The potential for both health and harm has always been a defining characteristic of chilli peppers, and among scientists, doctors and nutritionists it remains a matter of some dispute which prevails.

A huge study, published this summer in the British Medical Journal, seemed to indicate that a diet filled with spices – including chillies – was beneficial for health.

A team at the Chinese Academy of Medical Sciences tracked the health of nearly half a million participants in China for several years. They found that participants who said they ate spicy food once or twice a week had a mortality rate 10% lower than those who ate spicy food less than once a week. Risk of death reduced still further for hot-heads who ate spicy food six or seven days a week.

Chilli peppers were the most commonly used spice among the sample, and those who ate fresh chilli had a lower risk of death from cancer, coronary heart disease and diabetes.

One of the authors of the study, Lu Qi – who confesses that he is very keen on spicy food – says there are likely to be many reasons for this effect.

“The data encourages people to eat more spicy food to improve health and reduce mortality risk at an early age,” says Qi, a nutritionist at the Harvard TH Chan School of Public Health, though he adds that spicy food may not be beneficial for those with digestive problems or stomach ulcers.

While the health-promoting properties of chillies may not be fully understood, at least we have a good idea where to look to find the source of them. Cut a chilli open and you will see yellow placenta-like fronds that attach the seeds to the inside of the fruit. In most types of chilli, this is the location of the spice’s secret weapon – capsaicin.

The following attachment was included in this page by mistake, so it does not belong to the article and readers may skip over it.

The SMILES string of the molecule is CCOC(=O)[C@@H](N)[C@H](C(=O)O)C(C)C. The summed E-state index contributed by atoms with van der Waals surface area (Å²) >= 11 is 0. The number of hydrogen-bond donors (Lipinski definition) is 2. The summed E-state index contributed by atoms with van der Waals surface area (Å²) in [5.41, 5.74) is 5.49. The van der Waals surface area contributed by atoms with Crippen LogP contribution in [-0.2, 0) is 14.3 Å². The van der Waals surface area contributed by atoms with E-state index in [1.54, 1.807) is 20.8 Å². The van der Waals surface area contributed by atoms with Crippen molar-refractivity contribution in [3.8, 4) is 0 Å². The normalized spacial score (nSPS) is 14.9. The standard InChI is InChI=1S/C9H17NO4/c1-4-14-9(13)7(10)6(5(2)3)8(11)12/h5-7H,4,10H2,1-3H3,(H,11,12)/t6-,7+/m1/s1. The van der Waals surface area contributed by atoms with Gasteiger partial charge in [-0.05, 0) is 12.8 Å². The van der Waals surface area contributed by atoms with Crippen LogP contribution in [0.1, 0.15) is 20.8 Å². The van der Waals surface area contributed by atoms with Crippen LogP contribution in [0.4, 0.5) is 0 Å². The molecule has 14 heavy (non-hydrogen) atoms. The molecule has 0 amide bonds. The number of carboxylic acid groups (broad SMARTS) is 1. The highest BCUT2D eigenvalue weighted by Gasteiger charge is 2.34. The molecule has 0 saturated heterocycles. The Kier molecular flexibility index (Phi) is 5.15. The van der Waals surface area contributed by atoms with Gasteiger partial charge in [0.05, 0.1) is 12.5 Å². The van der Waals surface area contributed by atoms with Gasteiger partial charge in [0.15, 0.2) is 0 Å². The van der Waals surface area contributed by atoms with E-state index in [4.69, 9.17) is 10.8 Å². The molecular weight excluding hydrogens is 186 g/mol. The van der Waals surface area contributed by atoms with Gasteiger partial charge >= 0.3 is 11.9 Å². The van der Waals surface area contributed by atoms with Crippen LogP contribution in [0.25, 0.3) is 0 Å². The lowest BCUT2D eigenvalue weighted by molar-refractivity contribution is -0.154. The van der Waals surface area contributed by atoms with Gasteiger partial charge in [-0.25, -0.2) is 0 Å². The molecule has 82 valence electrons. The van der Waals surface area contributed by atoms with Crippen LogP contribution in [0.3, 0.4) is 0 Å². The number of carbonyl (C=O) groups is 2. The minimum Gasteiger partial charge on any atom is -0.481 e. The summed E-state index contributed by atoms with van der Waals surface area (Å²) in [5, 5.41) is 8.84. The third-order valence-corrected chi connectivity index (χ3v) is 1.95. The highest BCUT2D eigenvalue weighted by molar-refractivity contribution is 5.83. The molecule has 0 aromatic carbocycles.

It is capsaicin that makes chillies hot. The heat is measured in Scoville heat units, which is the number of times a sample of dissolved dried chilli must be diluted by its own weight in sugar water before it loses its heat. For a green bell pepper this is zero. But habanero peppers have a Scoville value of between 100,000 and 350,000. For pure capsaicin the figure is 16 million.

It is sometimes said that people in hot countries use more chilli because it makes them sweat, which cools them down. But in 1998, researchers at Cornell University pointed out that the greater use of spices in countries such as India, Thailand and China was likely to be linked to their anti-microbial function. By studying recipe books from all over the world, the researchers found that spices including chilli were more likely to be used close to the equator, and were also used more in humid valleys than on high plateaux.

This correlation with climate, and the attendant risk of infectious disease, was greater than the link with the right growing conditions for the spices. In other words, humans in dangerous climates developed a taste for chilli which, as Joshua Tewksbury puts it, “probably saved them a lot of death”.